The Japanese crane is a large species of crane with white fur, its wings on the back and the head are black. The adult crane at the top of the head has a long red patch of hair. In addition to the name of the Japanese crane, this crane also has many other names such as the red-headed crane and the red-headed crane because of a long red streak on its head, the Japanese also call this crane Tancho.
The Japanese crane is known as the second largest and rarest crane in the world. In Japan, the red-crowned crane is the largest bird in this country. On average, the adult Japanese crane is 1.4m high, weighing from 7.7 to 10 kg, and even some cranes are recorded to 15 kg. This species often lives in marshes, eating small amphibians or fish or insects. In Japan, the red-headed crane lives in Kushiro in Hokkaido, if you want to see this crane, you can take high-speed train across the sea from Tokyo to Hokkaido in just 1 hour.
Why did the red-headed crane become a symbol of Japan?
There are many reasons why this particular bird becomes a symbol of Japan as it symbolizes longevity, loyalty, honesty, and luck:
Longevity: The red-headed crane has an average life of 30-60 years and is the longest-lived bird, so it represents longevity.
Loyalty: the red-headed crane will mate for the rest of its life for one pair, if one of them dies the other will not mate with any other in its lifetime. Therefore, it is considered by Japanese to be a symbol of fidelity and the red-headed crane is also often embroidered on Japanese Kimono costumes.
Luck: Have you ever heard of the legend if folding 1,000 paper cranes and hanging on a big tree and praying will your wish be come true? The Japanese believe that the crane is a symbol of luck, the red-headed crane is also the largest bird in Japan so it is also considered by people as a special symbol of nature.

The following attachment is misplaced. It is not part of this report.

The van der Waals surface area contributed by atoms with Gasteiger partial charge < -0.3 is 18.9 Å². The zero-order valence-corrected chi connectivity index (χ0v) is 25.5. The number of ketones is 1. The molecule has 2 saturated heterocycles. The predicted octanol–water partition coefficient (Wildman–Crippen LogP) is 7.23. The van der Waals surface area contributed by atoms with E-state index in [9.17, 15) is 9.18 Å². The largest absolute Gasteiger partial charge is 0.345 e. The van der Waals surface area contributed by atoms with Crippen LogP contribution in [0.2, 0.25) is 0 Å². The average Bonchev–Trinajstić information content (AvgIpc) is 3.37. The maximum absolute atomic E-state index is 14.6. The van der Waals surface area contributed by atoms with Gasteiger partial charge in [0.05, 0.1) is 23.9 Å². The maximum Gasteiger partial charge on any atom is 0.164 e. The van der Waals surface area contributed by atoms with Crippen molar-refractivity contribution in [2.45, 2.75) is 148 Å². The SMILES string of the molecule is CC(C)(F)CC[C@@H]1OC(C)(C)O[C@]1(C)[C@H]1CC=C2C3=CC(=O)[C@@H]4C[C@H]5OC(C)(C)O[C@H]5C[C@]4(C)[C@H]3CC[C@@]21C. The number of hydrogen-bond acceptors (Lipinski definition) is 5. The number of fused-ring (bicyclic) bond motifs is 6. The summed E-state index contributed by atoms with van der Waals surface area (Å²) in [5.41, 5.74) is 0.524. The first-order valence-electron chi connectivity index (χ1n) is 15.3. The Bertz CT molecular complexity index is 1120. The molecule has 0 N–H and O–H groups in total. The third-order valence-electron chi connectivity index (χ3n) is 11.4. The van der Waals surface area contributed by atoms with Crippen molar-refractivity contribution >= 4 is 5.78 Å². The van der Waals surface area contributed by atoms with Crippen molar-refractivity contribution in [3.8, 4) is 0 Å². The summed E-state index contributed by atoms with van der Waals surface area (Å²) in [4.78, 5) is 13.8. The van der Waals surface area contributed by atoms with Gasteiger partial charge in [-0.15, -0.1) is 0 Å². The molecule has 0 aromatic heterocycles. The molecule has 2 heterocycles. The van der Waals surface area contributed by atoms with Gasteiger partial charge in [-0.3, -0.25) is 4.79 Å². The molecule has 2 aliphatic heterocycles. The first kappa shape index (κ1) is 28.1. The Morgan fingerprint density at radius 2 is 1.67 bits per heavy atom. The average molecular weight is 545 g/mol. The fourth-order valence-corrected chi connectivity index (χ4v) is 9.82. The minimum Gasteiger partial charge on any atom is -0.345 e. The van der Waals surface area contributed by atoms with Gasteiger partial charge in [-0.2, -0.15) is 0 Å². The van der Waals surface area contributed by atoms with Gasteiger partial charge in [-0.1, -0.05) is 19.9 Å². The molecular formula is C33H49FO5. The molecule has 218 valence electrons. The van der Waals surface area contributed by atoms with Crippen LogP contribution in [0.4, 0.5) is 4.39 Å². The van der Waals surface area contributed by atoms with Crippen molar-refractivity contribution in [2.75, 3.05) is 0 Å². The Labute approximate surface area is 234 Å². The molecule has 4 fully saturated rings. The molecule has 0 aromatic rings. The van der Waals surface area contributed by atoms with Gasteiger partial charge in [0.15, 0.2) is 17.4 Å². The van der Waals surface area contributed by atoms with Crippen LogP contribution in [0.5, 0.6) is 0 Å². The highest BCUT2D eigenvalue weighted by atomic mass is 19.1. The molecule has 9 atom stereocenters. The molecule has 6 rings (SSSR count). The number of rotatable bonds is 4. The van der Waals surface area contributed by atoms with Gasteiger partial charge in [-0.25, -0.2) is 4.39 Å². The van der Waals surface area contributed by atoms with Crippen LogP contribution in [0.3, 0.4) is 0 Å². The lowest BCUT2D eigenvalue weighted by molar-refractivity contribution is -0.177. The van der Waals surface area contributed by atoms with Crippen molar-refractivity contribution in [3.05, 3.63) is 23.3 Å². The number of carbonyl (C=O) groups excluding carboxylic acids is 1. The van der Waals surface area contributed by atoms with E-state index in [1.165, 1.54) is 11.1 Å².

Honesty: originating from the legend of the “gift of the crane” in Japan, it was a cranes in distress saved by a couple and a short time later a girl came to the couple’s house and asked to stay avoid snowstorms. During that time, the girl only stayed in the weaving room, and soon she gave the couple a beautiful cloth to thank. The couple was so curious that they peeked at her weaving, turned out to be a crane, and plucked every single feather on her body to make a cloth for the couple. After being discovered, the crane say goodbye to the couple and flew away on a snowy white sky. From this legend, the crane has become a symbol of honesty and uprightness.
You can see images of red-crowned cranes in many places in Japan such as the logo of the national airline of Japan, on the 1000 yen bill, new year cards, embroidery on kimono, Japanese language school logo, postage stamp …